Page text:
Mudcat Café message #2226507 The Mudcat Café TM
Thread #107324   Message #2226507
Posted By: Don Firth
01-Jan-08 - 10:18 PM
Thread Name: 'A Mighty Wind' on Irish TV tonight TG4
Subject: RE: 'A Mighty Wind' on Irish TV tonight TG4
I guess people's musical preferences are sometimes a bit like baby ducks imprinting on the first thing they see. My musical background was pretty eclectic. I grew up listening to pop music programs ("Your Hit Parade"), the Longines Symphonette (light classics), the Metropolitan Opera, and The Grand Ole Opry, plus I used to listen to a classical music radio station when I did my homework because I found it more conducive to studying than a lot of the pop stations that teenagers listened to (up-tempo pop tunes and nattering DJs that I found distracting.

I became an opera nut when I was in my late teens (weird kid!) and even took a couple of years' singing lessons from a retired opera singer, but I had no idea what I would ever do with my singing, if anything. Then, in college, I fell in with questionable companions (Sandy Paton was living in Seattle at the time) and developed an interest in folk music. This was 1952 or so. I heard Walt Robertson in a live concert, and that's what really got me turned on. Just like listening to a medieval troubadour holding an audience enthralled for about two hours worth of songs and ballads, most of which I had never heard before. I decided on the spot, "I want to do that!" I hit Walt up for guitar lessons the following Monday.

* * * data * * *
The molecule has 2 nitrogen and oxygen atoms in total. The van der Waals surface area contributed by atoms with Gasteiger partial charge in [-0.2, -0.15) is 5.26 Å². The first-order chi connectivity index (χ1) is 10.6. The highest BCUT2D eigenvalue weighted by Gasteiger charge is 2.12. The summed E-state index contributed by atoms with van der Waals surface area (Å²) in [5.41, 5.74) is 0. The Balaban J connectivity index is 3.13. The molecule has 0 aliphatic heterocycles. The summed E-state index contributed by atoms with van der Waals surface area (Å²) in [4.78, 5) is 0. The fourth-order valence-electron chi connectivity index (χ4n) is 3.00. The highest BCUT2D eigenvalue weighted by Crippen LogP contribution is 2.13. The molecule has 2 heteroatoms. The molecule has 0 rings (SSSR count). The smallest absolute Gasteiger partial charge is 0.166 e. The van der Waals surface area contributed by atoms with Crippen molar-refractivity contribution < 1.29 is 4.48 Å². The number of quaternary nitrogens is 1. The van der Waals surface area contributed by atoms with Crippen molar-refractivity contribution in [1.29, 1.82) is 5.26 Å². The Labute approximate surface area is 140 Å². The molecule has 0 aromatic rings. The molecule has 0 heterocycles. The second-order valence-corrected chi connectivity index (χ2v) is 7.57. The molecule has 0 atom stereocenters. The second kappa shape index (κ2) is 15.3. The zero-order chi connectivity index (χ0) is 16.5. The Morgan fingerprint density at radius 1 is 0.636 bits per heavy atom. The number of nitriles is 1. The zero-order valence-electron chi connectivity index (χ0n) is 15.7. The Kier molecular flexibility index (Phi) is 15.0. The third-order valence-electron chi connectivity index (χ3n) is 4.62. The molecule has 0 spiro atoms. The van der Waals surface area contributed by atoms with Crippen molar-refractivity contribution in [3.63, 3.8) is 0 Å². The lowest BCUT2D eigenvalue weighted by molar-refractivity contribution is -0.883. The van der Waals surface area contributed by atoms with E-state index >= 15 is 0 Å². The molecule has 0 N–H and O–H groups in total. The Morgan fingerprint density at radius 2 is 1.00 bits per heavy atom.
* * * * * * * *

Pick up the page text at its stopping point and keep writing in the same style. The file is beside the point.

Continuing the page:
When the Kingston Trio and other such groups started appearing on the national music scene, I sort of put them in the same category as pop singers like Giselle MacKenzie, an American-born Scottish lassie who often sang songs like "Charlie is my Darlin'," (non-historical, non-political version) while wearing a kilt and a tam (unsophisticated audiences were oblivious to the fact that she was wearing male attire, but they accepted it as "Scottish"—or "Scotch," which is not a nationality, but a whisky) and interspersing a few steps of the Highland Fling between verses. Cute, but not exactly what you would call "authentic." I had no idea the Kingston Trio would catch on like they did, but I guess that was some people's first exposure to folk music in any form.

Joan Baez blew me away the first time I heard one of her records (her first record on Vanguard, opening cut, "Silver Dagger"). Wow! I met her during the Seattle Worlds Fair in 1962, then again at the 1964 Berkeley Folk Festival. Nice gal! I heard an interview with her recently, in which the interviewer tried to put her on the spot, asking her what singers she particularly listened to and liked currently. She chuckled and said, "I listen to a lot of opera these days." (!) I had often wondered, with that voice of hers, if she had ever been tempted to haul in a lungful of air and belt out something like Casta Diva or Sempre Libera!

I'm afraid I never did learn to appreciate Bob Dylan. But then, I like Richard Dyer-Bennet, who is not everybody's cup of tea. Matters of taste, I guess.

I have preferences, as does everyone, but all music has value. To claim it doesn't demonstrates merely that one has shrunk one's focus, and says nothing about the music itself.

Don Firth